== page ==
"So magkaedad lang pala sila technically speaking, mas matanda pa nga si Rey," I said.
"Correct. Coincidence kaya na silang dalawa 'yung pinakamagaling sa respective teams nila at that time? At that time they were both around 18, or sa case ni Pingoy pushing 18 na din siya," he said.
"So nung nag-champion ang Letran under Ayo, legit 21 na si Rey. Nung time naman na nag-champion sa Fr Martin ang Team B ng Ateneo, 'yung first championship nila dun sa Trinity, turning 20 na din si Pingoy, and take note may mga imports siya that time," he added.
I pointed out that Joma Adornado was on that title team too, as was Mikey Cabahug and a then under-residency Ponso Gotladera.
"Yes they were. And how old were all of those
There is an old saying, "age doesn't matter", which means that age does not necessarily have to factor in to the philosophical and practical matters of life. We of course do not necessarily mean here things such as age restrictions on marriage and family relations, voting and suffrage, etc.
With that out of the way, we go back to my favorite interlocutor, and source of many a good meal on him, Mr Libog.
In our most recent lunch together with Snorgy at one of our favorite Chinese restaurants, his topic for the day was none other than age and talent, particularly in high school basketball.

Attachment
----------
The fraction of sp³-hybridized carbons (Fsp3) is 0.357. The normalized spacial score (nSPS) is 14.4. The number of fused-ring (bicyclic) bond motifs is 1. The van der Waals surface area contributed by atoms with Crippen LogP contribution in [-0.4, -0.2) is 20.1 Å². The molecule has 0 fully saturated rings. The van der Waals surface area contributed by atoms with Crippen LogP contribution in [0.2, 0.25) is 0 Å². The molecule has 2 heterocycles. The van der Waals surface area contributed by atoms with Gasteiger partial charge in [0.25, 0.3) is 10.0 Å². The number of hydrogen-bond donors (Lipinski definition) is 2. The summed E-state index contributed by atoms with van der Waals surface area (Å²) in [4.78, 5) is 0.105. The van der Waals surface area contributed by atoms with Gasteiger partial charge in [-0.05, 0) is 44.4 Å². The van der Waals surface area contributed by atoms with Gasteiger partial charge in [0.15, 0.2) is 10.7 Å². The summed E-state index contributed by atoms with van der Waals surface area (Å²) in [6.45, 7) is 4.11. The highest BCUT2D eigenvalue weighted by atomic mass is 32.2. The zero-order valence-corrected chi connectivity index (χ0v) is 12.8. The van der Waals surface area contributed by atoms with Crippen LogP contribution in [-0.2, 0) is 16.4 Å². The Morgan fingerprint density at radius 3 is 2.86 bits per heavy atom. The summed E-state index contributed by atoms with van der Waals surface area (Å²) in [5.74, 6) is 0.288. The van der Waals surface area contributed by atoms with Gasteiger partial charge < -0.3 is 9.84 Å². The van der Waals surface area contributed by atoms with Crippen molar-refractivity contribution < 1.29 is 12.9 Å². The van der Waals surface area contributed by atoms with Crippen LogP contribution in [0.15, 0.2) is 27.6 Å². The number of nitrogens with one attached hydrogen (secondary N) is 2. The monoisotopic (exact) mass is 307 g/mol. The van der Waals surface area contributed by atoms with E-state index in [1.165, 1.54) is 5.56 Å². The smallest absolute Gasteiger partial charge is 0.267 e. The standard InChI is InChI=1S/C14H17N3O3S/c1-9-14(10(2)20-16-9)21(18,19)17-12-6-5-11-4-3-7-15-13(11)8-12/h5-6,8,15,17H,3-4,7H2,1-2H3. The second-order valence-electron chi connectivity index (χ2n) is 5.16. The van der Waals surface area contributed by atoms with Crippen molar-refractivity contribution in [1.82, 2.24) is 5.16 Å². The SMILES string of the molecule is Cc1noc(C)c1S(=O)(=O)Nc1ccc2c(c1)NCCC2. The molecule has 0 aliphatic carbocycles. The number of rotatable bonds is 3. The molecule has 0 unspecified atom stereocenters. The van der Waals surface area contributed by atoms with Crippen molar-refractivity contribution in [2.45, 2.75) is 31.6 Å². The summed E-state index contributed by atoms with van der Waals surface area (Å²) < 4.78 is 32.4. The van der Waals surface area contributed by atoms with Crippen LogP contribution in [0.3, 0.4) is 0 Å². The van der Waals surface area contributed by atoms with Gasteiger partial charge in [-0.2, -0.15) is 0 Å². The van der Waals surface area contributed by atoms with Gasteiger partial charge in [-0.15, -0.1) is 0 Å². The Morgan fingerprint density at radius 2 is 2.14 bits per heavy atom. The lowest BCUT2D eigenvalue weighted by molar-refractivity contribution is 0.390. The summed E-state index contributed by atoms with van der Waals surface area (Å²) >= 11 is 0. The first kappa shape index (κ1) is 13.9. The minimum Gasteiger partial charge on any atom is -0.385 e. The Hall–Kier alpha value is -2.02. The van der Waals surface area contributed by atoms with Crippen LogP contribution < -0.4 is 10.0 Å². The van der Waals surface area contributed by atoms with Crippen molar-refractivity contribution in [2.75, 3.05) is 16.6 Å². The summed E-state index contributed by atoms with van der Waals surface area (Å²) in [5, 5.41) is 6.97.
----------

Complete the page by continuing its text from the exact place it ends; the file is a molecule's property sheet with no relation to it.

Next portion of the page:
"Hindi ba naglaro ka ng PAYA Juniors nung high school ka? Umabot ka ba ng UAAP?" he asked.
I shook my head and answered in the negative.
"Bakit, hindi ka ba nag-try out?" he asked further.
I explained that I tried twice and failed twice, in my junior and senior years in high school. I said that if in my senior year I still wasn't good enough to make the UAAP team then I'll simply never be good enough, ever. Heck, a few guys from lower batches were just having their way with me during the tryouts, and I was even playing Ginebra-level dirty just to have a chance, and it still didn't work.
"Ayun pala. Pero nag-try out ka ba ever nung freshman and sophomore years mo?"